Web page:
act of 1933 into conflict with the constitutional provision or render void those of its provisions which impose indebtedness upon the city.
I, therefore, conclude that the act of 1933 was valid and effectual in making the improvement bonds involved in this suit valid and binding obligations and debts of the City of Chester. This extended review of the subject has been made necessary by the fact that the constitutionality and effect of the act of 1933 have never been considered by the appellate courts of Pennsylvania. The subject has, however, received the consideration of the court of common pleas of Northampton county, which in an opinion by President Judge Stewart fully upheld the constitutionality of the act. In re Indebtedness of City of Easton, 25 Northam.Law Rep., Pa., 347. I need only add that it is a settled principle of constitutional law in Pennsylvania that all doubts as to the constitutionality of statutes must be resolved in favor of their validity. The party who wishes to pronounce a law unconstitutional takes upon himself the burden of proving beyond all doubt that it is so. Powell v. Commonwealth, 114 Pa. 265, 7 A. 913, 60 Am.Rep. 350. "Nothing but a clear violation of the Constitution -- a clear usurpation of power prohibited -- will justify the judicial department in pronouncing an act of the legislative department unconstitutional and void." Pennsylvania Railroad Co. v. Riblet, 66 Pa. 164, 169, 5 Am.Rep. 360.
My conclusion that the act of 1933 is valid makes it unnecessary to consider the second ground of liability urged by the plaintiff, which is that the city has been negligent in the levying of assessments, the issuance of bonds, and the collection and disbursement of funds to an extent which renders it liable generally for the face amount of the bonds with interest.
Each of the bonds is payable by its terms within ten years from the date of its issue and interest therein is payable semiannually. In the light of the provisions of the act of 1933, it must be held that the city is directly obligated to pay the interest on each of its improvement bonds semiannually when due and the principal thereof within ten years from the date of issue. Its obligation is not restricted to payment out of the proceeds of the paving assessments mentioned in the bonds, but may be enforced out of any other available funds in the city treasury. It follows that, if the city has failed to pay either the semiannual interest when due or the principal of any of the bonds within ten years from their respective dates, the holders are entitled to bring suit against the city and recover judgment against it for the amounts so remaining unpaid.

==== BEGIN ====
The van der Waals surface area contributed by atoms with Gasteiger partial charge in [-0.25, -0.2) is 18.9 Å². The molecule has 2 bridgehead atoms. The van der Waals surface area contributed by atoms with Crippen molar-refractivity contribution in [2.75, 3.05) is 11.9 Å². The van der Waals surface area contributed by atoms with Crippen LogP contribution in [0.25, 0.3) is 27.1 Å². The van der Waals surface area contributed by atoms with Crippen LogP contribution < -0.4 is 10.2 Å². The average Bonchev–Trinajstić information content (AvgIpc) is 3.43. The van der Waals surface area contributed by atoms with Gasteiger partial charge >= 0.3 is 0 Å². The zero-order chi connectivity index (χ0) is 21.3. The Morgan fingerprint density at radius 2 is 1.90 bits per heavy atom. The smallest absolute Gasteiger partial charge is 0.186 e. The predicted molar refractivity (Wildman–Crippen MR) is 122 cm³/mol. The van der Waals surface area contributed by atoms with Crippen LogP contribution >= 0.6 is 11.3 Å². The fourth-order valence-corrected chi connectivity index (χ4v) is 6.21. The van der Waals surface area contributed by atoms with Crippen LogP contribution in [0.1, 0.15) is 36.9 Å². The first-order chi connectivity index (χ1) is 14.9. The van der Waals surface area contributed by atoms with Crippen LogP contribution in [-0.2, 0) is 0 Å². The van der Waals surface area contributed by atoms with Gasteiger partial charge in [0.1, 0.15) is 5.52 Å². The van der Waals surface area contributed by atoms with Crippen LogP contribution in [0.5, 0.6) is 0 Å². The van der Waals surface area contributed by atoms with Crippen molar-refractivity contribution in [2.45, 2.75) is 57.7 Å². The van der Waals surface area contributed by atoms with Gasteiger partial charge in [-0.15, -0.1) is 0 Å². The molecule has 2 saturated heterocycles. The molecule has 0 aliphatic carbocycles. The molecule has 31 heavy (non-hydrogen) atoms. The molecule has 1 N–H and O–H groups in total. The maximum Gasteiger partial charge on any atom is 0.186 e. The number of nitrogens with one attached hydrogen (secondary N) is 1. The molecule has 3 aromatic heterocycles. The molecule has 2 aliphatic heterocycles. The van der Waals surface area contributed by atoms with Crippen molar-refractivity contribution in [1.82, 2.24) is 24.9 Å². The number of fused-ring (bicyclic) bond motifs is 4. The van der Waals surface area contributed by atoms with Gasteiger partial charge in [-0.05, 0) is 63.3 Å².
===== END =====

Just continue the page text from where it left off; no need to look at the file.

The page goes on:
I think it is otherwise, however, with respect to the principal of bonds issued within ten years and which have, therefore, not yet matured. The bonds contain no clause providing for acceleration of maturity of the principal in case of default by the city in performing its covenants. Therefore, the city is entitled to the full period of ten years in which to make payment, unless, perhaps, it should appear in the case of any particular bond that proceeds of the assessments which were pledged to its payment are or should be available in the city treasury in sufficient amount to to retire it.
Nor do I think that negligence on the part of the city in making or collecting the assessments or administering the proceeds thereof would have the effect of accelerating the maturity of the bonds.Whatever may have been the case prior to the passage of the acts of 1929, 1931, and 1933, those acts have, as we have seen, converted these bonds into general obligations of the city. The holder is no longer required to look only to the proceeds of the assessments for his payment but now has the general funds of the city available for the payment of his debt. Consequently failure of the city to administer the assessment funds prudently and in the manner directed by the ordinances under which the bonds were issued, while perhaps a breach of duty which would support an action of mandamus, is clearly no longer such a material breach as would entitle bondholders to recover as damages the principal amount of their bonds prior to maturity.
It follows that the plaintiff in the present action is entitled to judgment against the city for the principal amount of all the improvement bonds held by it which were issued more than ten years ago and for all interest accrued and unpaid thereon. It is entitled in addition to judgment for the amount of all semiannual installments of interest accrued and unpaid on the improvement bonds held by it which have not matured.
I accordingly find in favor of the plaintiff and against the defendant, in an amount to be assessed in accordance with this opinion.
The statements of fact contained in this opinion, together with the parties' requests for findings of fact which I have affirmed, may be considered the special findings of fact contemplated by section 649, Rev.St., 28 U.S.C.A. § 773.
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